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Working With XML in Scala

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  • Difficulty Level : Medium
  • Last Updated : 28 Mar, 2022
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Data scientists and machine learning engineers are often unaware that the majority of the data they get is often in CSV or, at times, JSON file format. However, this is a positive development since we must deal with vast amounts of data, and any format that makes it simple to read and interpret data should be highly valued. And those who deal with CSV data formats are well aware of the advantages of this data format.

Having said that, it is possible that this is not always the case. Unless you are working in entirely another language (for example, Python), you are most likely working in a Java environment. We are also more likely to receive data in an XML format than in any other format since XML has long been the standard for data transfer. As a result, we will need to extract the data from XML files and create data pipelines from the information we have gathered.

What exactly is XML?

With XML, which stands for Extensible Markup Language, it was intended that both computers and people would be able to grasp the content of the document. It goes without saying that the designers took inspiration from the very popular HTML. Perhaps you are correct in claiming that no one understands HTML and that we just see the final result delivered by the browsers. It’s possible that it was expected that XML would be viewed solely by developers, and as a result, it should have worked. Later on, however, we moved on to Service Oriented Architecture (SOA), where XML has emerged as the de-facto standard data format for inter-service communication. Here we’ll look at how to parse XML in Spark-Scala, which will be covered in the next article.

What is the purpose of XML?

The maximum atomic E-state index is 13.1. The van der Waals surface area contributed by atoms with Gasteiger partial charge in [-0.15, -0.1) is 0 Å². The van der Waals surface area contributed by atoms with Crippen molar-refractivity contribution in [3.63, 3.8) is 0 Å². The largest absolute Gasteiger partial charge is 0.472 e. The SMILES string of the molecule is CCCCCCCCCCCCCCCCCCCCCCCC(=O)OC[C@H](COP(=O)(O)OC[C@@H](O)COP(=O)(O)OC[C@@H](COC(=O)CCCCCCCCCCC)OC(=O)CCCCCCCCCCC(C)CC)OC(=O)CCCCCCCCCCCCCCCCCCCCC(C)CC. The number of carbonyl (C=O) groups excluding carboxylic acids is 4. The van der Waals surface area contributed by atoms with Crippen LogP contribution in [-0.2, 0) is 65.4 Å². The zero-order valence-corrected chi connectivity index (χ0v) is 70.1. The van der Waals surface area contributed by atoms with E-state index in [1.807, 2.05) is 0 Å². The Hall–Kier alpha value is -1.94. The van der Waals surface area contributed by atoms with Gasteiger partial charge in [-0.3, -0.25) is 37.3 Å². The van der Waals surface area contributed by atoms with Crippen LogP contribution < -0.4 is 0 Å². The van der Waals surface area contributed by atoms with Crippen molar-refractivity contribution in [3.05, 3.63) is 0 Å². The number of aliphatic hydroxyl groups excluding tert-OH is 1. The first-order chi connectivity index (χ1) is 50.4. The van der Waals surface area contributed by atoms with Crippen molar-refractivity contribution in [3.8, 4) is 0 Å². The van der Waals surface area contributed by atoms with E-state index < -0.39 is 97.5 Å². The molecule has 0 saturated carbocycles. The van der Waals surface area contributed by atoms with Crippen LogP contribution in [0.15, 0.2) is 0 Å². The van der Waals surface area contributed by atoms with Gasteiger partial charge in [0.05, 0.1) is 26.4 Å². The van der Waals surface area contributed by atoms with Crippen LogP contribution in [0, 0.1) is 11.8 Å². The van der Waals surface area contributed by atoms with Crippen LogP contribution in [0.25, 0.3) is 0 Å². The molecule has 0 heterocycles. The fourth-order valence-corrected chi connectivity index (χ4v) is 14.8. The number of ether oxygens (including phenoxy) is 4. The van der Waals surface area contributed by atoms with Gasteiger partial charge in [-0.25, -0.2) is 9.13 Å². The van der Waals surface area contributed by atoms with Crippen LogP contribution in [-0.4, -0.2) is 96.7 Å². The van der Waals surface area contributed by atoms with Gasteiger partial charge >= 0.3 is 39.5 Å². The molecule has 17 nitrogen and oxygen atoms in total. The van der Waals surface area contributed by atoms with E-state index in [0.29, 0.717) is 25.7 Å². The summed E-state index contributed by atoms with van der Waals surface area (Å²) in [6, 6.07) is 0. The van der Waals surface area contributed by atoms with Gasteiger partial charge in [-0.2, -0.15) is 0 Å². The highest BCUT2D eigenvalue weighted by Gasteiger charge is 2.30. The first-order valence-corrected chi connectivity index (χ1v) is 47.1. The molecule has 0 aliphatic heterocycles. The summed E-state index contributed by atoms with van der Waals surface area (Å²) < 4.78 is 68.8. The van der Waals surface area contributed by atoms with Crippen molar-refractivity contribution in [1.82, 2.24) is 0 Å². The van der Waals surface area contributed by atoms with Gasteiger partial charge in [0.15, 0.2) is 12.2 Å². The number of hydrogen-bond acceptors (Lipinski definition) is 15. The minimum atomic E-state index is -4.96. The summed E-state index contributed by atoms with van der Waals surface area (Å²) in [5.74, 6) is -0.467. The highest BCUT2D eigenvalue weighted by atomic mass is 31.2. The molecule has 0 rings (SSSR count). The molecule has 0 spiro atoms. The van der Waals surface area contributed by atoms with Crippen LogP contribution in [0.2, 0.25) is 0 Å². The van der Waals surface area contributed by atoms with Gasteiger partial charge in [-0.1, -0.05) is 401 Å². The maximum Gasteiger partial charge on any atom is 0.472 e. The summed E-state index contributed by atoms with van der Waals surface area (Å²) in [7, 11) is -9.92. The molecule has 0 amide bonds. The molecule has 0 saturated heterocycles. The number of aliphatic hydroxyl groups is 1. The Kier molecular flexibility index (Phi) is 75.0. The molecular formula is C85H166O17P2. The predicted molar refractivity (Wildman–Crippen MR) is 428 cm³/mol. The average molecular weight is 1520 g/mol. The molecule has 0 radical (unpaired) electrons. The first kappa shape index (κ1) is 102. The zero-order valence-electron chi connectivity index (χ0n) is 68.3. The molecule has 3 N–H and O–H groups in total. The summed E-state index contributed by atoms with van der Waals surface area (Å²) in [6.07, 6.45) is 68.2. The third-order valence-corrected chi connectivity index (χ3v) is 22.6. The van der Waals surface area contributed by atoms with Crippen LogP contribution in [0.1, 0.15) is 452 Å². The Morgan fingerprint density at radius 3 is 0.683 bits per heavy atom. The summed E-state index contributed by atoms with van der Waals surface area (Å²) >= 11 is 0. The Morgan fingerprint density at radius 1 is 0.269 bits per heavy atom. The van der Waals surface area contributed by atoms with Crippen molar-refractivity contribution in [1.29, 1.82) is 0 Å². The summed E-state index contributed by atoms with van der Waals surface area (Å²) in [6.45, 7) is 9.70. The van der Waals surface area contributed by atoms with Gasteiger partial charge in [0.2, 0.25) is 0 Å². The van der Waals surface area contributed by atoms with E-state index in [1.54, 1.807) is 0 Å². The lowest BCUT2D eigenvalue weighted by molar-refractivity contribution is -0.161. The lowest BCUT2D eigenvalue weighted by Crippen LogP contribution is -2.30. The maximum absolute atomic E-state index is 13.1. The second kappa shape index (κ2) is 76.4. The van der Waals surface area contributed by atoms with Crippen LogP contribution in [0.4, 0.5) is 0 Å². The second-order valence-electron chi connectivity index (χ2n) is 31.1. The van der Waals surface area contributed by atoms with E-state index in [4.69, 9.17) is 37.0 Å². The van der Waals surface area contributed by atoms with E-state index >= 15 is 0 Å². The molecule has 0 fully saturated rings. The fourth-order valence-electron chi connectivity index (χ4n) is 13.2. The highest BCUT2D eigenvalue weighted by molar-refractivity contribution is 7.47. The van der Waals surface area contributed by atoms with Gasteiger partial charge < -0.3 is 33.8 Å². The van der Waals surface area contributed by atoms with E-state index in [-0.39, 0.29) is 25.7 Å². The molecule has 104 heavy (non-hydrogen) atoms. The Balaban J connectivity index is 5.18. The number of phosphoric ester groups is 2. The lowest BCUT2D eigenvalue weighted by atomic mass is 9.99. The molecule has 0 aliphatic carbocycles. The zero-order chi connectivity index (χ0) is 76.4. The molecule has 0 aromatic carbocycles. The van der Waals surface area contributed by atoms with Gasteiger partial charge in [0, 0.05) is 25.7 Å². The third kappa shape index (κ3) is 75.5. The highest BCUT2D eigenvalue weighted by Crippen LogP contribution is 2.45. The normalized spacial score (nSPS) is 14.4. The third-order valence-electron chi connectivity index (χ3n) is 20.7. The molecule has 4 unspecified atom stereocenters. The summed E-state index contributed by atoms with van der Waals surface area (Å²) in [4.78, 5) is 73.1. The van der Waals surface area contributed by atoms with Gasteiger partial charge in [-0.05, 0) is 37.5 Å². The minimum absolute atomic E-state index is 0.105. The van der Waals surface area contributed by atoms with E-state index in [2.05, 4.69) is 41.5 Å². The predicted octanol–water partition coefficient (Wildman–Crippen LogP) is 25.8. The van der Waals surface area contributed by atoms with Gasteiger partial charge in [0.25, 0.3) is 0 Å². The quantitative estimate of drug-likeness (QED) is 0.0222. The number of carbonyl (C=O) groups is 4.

When producing an XML document, We may tag data in a manner that is similar to how we tag data when constructing an HTML document. XML combines many of the great characteristics of HTML but was also created to solve some of the shortcomings of HTML. XML tags are really created by the user and stored in a schema, which may be either a document type definition (DTD) or a document written in the XML Schema programming language. In addition, namespaces may assist guarantee you have distinct tags for our XML document. The syntax of XML has more constraints than HTML, however, this results in quicker and cheaper surfing. The option to construct our own tagging system offers us the freedom to classify and arrange data for both conveniences of retrieval and ease of presentation. Data storage and retrieval, data transfer across diverse systems, data transformation, and information presentation are all currently possible with XML, which is already being used for publication. As it matures and becomes more capable, XML may enable single-source data retrieval and data presentation.

Working with XML in Scala :

Scala respects XML as though it were a first-class member of the community. In this case, rather than embedding XML documents into strings, We may insert them directly into our code, just as We would an int or double number.

For eg: We may generate a val called XML and applied example XML content to it. A new instance of scala.xml is created when it has been parsed. Elem. The Scala package scala.xml offers classes to generate XML documents, process them, read them, and save them.


scala> val xml = <greet>Hi</greet>
xml: scala.xml.Elem = <greet>Hi</greet>
scala> xml.getClass
res2: Class[_ <: scala.xml.Elem] = class scala.xml.Elem

Let’s have a look at how we can decipher it. XPath is a strong tool for querying the contents of an XML file. Scala includes a query capability that is similar to XPath, with a few minor differences. In XPath, we employ forward slashes “/” and “//” to query the XML documents. However, in Scala, the “/” symbol is used as a division operator, whereas the “//” symbol is used to remark code. When interacting with an XML document, Scala likes to utilize the reverse slashes “” and “.”

As an example,


scala> val xmlDoc =

We’d want to get our hands on the symbol components. We may use the XPath query to do this.


scala> val children = xmlDoc \ "symbol"
scala> children: scala.xml.NodeSeq = NodeSeq(322, 244)

We used the () function on the XML element and instructed it to search for any symbol elements. It returns a scala.xml object as an instance. NodeSeq is a collection of XML nodes that represents a collection of XML nodes.

It is just the elements that are immediate descendants of the target element that are searched for by the() function (i.e symbol). If we want to search across all of the items in the hierarchy beginning with the target element, we can use the _() function to do this.


val grandChildren = xmlDoc \\ "units"
grandChildren: scala.xml.NodeSeq = NodeSeq(100, 315)

And we may access text nodes contained inside an element by using the text function.

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